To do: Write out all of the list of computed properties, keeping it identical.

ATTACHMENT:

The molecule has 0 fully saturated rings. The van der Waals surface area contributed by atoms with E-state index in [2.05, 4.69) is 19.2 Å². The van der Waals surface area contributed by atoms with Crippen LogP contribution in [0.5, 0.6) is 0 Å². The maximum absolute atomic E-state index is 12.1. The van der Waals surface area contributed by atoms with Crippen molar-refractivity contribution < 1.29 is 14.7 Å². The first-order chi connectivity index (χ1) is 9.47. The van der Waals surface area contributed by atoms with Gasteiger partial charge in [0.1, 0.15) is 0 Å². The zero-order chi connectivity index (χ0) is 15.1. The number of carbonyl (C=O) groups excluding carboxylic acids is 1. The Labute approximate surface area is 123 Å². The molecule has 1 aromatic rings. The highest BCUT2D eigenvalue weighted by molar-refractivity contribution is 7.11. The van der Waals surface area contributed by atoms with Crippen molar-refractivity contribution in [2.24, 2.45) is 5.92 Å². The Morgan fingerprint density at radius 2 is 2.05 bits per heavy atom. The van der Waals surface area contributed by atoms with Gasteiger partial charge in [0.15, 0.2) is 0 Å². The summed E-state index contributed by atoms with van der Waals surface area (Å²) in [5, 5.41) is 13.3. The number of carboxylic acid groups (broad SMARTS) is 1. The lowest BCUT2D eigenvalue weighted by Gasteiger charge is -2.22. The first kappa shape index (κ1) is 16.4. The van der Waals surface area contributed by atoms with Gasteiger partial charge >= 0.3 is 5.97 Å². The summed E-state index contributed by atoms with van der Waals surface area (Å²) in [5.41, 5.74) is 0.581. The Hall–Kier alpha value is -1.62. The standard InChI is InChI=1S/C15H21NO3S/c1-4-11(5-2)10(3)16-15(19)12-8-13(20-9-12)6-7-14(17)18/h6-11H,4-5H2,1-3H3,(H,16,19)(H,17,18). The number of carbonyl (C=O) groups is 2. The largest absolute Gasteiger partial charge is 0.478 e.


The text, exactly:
The molecule has 0 fully saturated rings. The van der Waals surface area contributed by atoms with E-state index in [2.05, 4.69) is 19.2 Å². The van der Waals surface area contributed by atoms with Crippen LogP contribution in [0.5, 0.6) is 0 Å². The maximum absolute atomic E-state index is 12.1. The van der Waals surface area contributed by atoms with Crippen molar-refractivity contribution < 1.29 is 14.7 Å². The first-order chi connectivity index (χ1) is 9.47. The van der Waals surface area contributed by atoms with Gasteiger partial charge in [0.1, 0.15) is 0 Å². The zero-order chi connectivity index (χ0) is 15.1. The number of carbonyl (C=O) groups excluding carboxylic acids is 1. The Labute approximate surface area is 123 Å². The molecule has 1 aromatic rings. The highest BCUT2D eigenvalue weighted by molar-refractivity contribution is 7.11. The van der Waals surface area contributed by atoms with Crippen molar-refractivity contribution in [2.24, 2.45) is 5.92 Å². The Morgan fingerprint density at radius 2 is 2.05 bits per heavy atom. The van der Waals surface area contributed by atoms with Gasteiger partial charge in [0.15, 0.2) is 0 Å². The summed E-state index contributed by atoms with van der Waals surface area (Å²) in [5, 5.41) is 13.3. The number of carboxylic acid groups (broad SMARTS) is 1. The lowest BCUT2D eigenvalue weighted by Gasteiger charge is -2.22. The first kappa shape index (κ1) is 16.4. The van der Waals surface area contributed by atoms with Gasteiger partial charge >= 0.3 is 5.97 Å². The summed E-state index contributed by atoms with van der Waals surface area (Å²) in [5.41, 5.74) is 0.581. The Hall–Kier alpha value is -1.62. The standard InChI is InChI=1S/C15H21NO3S/c1-4-11(5-2)10(3)16-15(19)12-8-13(20-9-12)6-7-14(17)18/h6-11H,4-5H2,1-3H3,(H,16,19)(H,17,18). The number of carbonyl (C=O) groups is 2. The largest absolute Gasteiger partial charge is 0.478 e.